There used to be lots of ketchups, but now we have only one, the omnipresent tomato. In the 19th century, though, ketchup was often made from — bet you didn’t know this! — berries: gooseberries, say, or currants (the real ones, not the little seedless raisins) or grapes (which are technically berries, from the botanical point of view).
My favorite version is blueberry ketchup, not only because it’s made from good old blueberries but because it’s so startlingly purple-blue. I wouldn’t put it on a burger, but it’s quite delicious and would make a special Christmas present.
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You can find recipes for it on the Internet, but most aim to mimic tomato ketchup. The 19th-century recipes were quite different. They had more in common with apple butter than any ketchup we’re familiar with. (You could think of them as berry butters.)
A Dollop of History
Sweet ketchup was the result of a long development, beginning in the late 17th century. That was when English cooks started making “ketchups” in what seems, in retrospect, a rather feeble attempt to imitate soy sauce using English ingredients. Their faux-ketchups were based on anchovies, mushrooms, pickled walnuts and such things they had been using to flavor sauces. These liquids were basically a convenient way to vary gravy, which they put on meat, or melted butter, their universal sauce for fish or vegetables.
In the beginning, they were typically extracted with vinegar, so the first tomato ketchups, made around the beginning of the 19th century, were quite sour. If you added them to butter or gravy, they made a sort of instant tomato sauce. Kind of a weird one, we would now think, after more than a century of experience with marinara.
As the century wore on, sugar became cheaper, and some homemakers took advantage of this, making sweet tomato ketchup as a way of preserving some of the summer’s crop. It was a short step from there to the berry versions.
The Versatility of Berry Ketchup
How do you use blueberry ketchup? It’s actually sweet enough to go on pancakes, but its natural partner is pork. Forty years ago, food writer Richard Olney noted that there’s “something flat and sinister” about pork that cries out for fruit flavors, hence the traditional applesauce with pork chops and the pineapple that often pairs with ham.
You might also preserve the 18th-century tradition and use blueberry ketchup to doctor other sauces. Mix it with steak sauce (the cheapest supermarket brand you can find would be fine) to make a unique blueberry barbecue sauce. Try it – it’s remarkably good.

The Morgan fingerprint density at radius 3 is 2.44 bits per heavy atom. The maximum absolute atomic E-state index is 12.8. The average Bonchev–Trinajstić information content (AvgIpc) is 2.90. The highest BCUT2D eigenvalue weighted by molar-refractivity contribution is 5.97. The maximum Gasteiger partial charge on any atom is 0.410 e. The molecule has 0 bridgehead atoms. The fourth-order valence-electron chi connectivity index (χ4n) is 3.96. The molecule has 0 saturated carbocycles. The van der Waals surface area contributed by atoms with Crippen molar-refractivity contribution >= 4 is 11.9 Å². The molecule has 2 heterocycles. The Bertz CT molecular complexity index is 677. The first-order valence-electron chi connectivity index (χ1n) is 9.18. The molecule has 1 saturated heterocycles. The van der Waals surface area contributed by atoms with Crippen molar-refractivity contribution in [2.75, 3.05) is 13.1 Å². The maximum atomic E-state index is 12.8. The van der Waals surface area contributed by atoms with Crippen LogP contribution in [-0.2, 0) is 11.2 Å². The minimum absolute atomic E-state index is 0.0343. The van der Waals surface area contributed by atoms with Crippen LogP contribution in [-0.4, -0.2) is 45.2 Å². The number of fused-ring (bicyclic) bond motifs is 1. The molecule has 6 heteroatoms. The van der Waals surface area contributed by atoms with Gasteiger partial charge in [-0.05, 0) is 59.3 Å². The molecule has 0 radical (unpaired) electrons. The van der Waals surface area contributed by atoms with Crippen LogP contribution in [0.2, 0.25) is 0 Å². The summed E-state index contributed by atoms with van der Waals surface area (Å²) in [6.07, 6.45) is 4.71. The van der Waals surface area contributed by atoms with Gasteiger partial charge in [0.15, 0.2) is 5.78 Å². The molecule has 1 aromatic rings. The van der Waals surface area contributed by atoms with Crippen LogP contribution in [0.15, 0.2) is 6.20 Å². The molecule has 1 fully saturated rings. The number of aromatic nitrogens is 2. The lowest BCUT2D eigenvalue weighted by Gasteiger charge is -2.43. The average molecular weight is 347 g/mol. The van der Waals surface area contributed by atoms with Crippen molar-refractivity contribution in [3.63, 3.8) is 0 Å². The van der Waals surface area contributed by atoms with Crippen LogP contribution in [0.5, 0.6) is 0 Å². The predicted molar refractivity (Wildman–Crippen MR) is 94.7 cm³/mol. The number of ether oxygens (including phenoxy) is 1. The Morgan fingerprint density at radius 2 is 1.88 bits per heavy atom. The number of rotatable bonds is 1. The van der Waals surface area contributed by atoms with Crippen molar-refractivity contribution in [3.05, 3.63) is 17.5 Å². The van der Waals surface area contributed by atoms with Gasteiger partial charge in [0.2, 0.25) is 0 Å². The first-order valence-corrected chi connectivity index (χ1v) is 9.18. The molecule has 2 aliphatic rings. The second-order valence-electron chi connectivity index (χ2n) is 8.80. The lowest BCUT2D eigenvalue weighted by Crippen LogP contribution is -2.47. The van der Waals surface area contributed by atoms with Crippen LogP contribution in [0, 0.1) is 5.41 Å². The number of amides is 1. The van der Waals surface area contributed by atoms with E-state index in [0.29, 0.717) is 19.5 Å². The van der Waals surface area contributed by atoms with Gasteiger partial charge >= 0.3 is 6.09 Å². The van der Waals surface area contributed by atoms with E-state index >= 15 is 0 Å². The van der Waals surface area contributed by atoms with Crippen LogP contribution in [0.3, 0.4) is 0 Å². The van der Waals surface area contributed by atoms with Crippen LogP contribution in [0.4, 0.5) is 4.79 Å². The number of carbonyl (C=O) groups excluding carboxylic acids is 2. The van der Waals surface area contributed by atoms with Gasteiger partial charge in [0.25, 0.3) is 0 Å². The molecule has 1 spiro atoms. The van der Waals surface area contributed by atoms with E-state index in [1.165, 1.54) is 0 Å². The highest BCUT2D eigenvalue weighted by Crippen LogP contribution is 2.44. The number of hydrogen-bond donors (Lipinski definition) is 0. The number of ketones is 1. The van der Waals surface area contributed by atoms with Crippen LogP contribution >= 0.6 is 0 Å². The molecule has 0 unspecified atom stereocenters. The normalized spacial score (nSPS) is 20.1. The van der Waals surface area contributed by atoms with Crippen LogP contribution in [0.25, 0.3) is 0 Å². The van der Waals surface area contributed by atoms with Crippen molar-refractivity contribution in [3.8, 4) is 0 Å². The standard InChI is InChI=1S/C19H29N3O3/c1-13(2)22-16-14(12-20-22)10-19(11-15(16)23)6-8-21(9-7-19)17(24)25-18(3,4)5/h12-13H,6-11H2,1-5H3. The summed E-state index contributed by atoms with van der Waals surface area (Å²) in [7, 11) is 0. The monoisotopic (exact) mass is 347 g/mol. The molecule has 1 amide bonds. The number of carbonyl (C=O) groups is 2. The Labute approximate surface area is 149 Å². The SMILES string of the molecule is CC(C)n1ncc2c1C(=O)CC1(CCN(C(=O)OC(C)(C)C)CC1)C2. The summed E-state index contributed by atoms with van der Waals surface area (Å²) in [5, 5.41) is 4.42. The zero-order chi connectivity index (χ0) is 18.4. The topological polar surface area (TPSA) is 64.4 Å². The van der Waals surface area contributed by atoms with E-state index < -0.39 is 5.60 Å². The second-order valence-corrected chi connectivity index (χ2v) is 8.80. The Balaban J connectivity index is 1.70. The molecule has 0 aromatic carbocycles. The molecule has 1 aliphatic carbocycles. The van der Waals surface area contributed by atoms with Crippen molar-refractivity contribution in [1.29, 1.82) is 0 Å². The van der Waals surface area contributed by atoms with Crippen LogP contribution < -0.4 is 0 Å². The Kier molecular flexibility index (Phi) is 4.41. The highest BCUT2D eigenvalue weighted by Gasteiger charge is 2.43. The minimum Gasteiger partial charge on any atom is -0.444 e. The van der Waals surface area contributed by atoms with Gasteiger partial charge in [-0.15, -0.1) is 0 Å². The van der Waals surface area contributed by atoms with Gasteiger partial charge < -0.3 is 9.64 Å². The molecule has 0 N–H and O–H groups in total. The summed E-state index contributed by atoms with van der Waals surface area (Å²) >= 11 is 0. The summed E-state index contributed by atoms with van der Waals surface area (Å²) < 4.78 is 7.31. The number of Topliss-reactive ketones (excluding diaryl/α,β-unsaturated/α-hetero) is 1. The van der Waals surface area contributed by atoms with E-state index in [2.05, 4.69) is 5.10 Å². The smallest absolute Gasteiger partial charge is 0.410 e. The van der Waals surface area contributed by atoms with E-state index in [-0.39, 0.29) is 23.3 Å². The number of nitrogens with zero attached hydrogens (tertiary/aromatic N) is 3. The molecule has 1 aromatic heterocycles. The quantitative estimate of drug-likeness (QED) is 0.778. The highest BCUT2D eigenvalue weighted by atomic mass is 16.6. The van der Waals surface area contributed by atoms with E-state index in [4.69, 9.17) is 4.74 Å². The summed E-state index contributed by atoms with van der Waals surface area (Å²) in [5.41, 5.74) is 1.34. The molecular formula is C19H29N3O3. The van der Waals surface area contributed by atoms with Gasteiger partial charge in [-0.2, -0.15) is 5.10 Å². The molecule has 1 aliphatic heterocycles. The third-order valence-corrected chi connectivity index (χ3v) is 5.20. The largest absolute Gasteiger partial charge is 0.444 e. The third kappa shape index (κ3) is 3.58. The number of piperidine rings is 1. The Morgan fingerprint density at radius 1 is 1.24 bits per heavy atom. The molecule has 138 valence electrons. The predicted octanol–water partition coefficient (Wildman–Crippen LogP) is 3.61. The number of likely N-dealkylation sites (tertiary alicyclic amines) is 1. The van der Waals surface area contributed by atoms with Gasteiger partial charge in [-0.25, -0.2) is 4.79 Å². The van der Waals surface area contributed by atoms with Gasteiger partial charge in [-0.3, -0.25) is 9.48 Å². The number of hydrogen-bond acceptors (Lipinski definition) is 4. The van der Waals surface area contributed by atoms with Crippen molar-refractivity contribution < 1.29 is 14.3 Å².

You can vary the spices, using nutmeg or allspice, say. The combination of cloves and mace was very popular in the 19th century and actually survives in many a modern tomato ketchup. You can also replace some of the white sugar with brown sugar or honey if you like.
As for grape ketchup, the traditional grapes are American varieties such as Concord, which gives as vivid a purple color as blueberries, but you can use any type you like. (Note that the familiar green Thompson Seedless grapes are relatively flavorless.) European wine or table grapes such as Flame Tokay have more sugar than native grapes, so reduce the quantity of sugar accordingly.
Prep time: 8 minutes
Cooking time: 45 to 50 minutes
Total time: 53 to 58 minutes
Yield: 2 1/2 to 2 3/4 cups
2 pounds blueberries
2 1/2 cups sugar
3/4 cup vinegar
1 teaspoon cinnamon
1/2 teaspoon ground cloves
1/4 teaspoon pepper
1. Wash the blueberries and pick them over to remove stems and any spoiled or unripe berries. Drain and transfer to a 3-quart saucepan. Add the sugar and vinegar and bring to a boil. Cook until the berries are softened and have given up their color, 5 minutes or so.
2. Drain the berries in a colander and reserve the juice in a mixing bowl. Process the solids in a food processor 20 to 30 seconds and drain through a sieve placed over the bowl, using a spoon to press out as much of the juice as possible. Discard the solids.
3. Transfer all the liquid from the bowl back to the saucepan. Add the cinnamon, clove, pepper and a dash of salt. Bring to a boil, reduce the heat to medium high and cook at a rolling boil until thick, 45 to 50 minutes, frequently scraping the sides down with a spatula and stirring to prevent sticking. To determine doneness, stir the contents of the pan around and remove the spoon; when they immediately stop moving, the ketchup is ready. At that point, a spoonful dripped onto a plate should stand up at least 1/16 inch.
Tightly covered, the ketchup will keep at room temperature at least two weeks, two months in the refrigerator.
Main photo: Put away the tomato ketchup — try blueberry instead. Credit: Charles Perry